Against this backdrop, we examined some 30 successful transformations undertaken by life sciences companies in the past five years, seeking to understand what has made them exceptions to the rule. We found that all adhered to five transformation principles that we believe help explain their success.

The flywheel effect: Five principles that mark successful transformations

McKinsey’s experience working on transformations with hundreds of companies around the globe suggests that successful transformations follow a common approach that meticulously frames, designs, and executes the transformation and pays close attention to four enablers: the company’s operating model, culture, talent, and technology infrastructure (see sidebar, “A tried-and-tested transformation formula”).

The approach works as well for life sciences companies as for those in other industries. Notwithstanding, life sciences companies may have to work particularly hard to overcome a natural conservatism that can work against them in a large-scale transformation. Theirs is a world of multiyear R&D cycles, stringent regulatory and quality standards, and risk-consciousness. The upshot is a preference for incremental performance improvements that will likely stymie a transformation that by its very nature has to be bold.

The successful life sciences companies with which we have worked demonstrate that companies can overcome such constraints through adherence to five principles (Exhibit 2). Together the principles create a flywheel effect, building on each other so that the transformation gains strength and accelerates as it progresses, much as the flywheel on a rowing machine creates momentum. Eventually, the transformation becomes unstoppable.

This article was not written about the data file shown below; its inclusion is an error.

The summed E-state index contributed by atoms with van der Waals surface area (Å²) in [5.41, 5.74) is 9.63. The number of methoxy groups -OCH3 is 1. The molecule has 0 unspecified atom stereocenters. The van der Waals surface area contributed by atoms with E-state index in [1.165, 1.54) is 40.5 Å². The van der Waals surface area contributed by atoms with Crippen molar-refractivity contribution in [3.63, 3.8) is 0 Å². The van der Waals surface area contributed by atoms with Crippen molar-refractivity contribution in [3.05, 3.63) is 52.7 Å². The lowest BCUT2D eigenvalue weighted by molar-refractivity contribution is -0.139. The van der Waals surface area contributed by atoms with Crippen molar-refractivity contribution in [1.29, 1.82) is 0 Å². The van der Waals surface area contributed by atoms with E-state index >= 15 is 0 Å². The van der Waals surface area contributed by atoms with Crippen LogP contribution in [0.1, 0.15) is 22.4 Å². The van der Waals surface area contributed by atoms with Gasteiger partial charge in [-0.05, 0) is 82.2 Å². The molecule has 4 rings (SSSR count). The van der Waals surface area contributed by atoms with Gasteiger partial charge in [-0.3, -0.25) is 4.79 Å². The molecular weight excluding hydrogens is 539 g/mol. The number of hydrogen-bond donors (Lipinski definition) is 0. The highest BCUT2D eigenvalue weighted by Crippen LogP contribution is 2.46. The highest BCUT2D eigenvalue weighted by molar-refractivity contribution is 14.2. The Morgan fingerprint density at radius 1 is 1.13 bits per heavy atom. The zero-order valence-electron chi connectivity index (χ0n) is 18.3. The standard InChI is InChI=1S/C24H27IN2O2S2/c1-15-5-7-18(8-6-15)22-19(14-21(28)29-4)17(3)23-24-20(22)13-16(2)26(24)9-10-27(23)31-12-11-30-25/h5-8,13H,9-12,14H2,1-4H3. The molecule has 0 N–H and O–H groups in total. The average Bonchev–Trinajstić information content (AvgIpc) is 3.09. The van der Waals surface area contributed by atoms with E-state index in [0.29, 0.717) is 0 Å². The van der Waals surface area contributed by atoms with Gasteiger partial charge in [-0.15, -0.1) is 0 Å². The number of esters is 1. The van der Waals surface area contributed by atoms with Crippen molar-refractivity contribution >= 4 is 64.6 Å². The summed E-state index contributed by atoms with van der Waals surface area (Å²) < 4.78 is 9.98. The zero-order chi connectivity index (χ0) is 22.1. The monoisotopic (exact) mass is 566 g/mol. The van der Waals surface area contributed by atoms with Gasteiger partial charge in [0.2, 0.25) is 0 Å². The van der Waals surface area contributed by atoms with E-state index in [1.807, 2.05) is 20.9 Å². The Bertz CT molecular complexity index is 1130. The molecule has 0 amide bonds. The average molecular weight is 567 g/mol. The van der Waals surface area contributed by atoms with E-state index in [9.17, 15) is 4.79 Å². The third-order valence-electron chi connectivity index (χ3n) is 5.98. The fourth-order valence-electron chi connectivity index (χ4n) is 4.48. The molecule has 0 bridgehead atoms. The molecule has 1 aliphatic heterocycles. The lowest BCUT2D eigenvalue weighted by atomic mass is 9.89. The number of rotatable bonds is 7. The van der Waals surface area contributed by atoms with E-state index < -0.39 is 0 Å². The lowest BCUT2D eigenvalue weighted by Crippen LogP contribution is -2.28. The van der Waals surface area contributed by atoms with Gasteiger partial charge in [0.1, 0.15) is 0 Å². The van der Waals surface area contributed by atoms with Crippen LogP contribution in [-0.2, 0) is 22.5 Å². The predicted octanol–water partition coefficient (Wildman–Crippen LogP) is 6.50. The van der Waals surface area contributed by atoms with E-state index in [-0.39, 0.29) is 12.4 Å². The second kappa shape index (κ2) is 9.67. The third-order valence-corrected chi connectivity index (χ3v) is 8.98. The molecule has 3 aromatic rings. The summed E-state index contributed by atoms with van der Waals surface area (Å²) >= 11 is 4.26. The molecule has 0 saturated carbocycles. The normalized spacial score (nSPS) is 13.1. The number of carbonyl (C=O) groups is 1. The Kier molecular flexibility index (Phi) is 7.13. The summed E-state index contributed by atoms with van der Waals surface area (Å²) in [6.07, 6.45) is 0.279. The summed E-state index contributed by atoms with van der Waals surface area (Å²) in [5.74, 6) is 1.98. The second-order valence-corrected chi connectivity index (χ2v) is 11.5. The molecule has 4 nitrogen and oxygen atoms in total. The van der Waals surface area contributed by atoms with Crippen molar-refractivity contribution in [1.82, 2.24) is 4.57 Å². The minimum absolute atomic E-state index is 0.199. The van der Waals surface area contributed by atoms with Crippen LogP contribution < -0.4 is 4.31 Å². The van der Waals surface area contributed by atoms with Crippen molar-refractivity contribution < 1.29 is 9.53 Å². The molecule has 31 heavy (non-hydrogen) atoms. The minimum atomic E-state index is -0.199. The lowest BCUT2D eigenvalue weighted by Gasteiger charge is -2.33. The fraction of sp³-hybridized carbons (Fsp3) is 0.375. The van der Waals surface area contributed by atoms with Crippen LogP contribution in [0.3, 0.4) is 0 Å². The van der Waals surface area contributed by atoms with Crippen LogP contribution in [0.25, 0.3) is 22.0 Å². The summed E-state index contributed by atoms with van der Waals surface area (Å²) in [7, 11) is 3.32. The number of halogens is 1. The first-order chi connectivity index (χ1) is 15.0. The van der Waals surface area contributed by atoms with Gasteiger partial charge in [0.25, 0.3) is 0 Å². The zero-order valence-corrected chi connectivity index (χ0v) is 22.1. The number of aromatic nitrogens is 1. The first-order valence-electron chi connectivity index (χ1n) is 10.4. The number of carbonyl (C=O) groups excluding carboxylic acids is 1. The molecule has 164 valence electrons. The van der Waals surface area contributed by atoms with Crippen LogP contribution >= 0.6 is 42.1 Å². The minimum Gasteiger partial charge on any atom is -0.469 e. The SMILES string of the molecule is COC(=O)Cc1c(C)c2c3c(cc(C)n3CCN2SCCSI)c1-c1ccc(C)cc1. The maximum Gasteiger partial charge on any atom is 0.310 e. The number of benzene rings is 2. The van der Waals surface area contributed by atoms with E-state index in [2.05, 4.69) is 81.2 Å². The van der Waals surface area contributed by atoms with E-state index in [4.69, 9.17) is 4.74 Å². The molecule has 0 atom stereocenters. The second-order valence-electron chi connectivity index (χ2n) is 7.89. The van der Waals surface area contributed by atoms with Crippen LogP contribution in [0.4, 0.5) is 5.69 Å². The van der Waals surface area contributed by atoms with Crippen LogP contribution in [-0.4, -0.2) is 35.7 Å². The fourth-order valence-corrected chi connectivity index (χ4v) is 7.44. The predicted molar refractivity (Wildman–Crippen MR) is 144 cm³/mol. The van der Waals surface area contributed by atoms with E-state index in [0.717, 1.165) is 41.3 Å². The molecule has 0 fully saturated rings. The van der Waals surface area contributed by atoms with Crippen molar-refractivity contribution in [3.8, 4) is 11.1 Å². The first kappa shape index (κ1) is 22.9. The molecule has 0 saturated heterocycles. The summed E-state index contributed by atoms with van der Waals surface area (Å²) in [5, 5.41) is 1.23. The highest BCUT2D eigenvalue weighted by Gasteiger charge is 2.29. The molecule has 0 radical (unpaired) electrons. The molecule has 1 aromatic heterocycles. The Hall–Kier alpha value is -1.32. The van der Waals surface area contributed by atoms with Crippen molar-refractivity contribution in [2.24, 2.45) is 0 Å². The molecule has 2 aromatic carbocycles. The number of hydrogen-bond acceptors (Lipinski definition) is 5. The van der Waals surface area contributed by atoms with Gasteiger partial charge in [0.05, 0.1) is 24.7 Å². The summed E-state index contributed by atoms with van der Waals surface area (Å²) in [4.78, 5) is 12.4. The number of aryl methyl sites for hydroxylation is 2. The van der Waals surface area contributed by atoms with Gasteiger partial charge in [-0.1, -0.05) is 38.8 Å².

Momentum of a transformation can be built and sustained through five  key principles.

1. Think big

Successful transformations captured 1.5 times more value than management teams thought possible. Life sciences companies’ prudent and risk-conscious culture can make them prone to setting ambitions too low, thereby forfeiting the value of a transformation before it even starts. Setting expectations high, in contrast, can give a transformation the needed momentum by drawing employees out of their comfort zones and underscoring that this is not business as usual. At this stage, it is not essential to understand exactly how the value will be. What is important is a stretch target, and achieving it will necessitate cross-functional initiatives rather than piecemeal ones that tend not to deliver sustainable change (see principle 2). The successful transformations we analyzed captured some 1.5 times more value on average than management teams thought possible at the outset.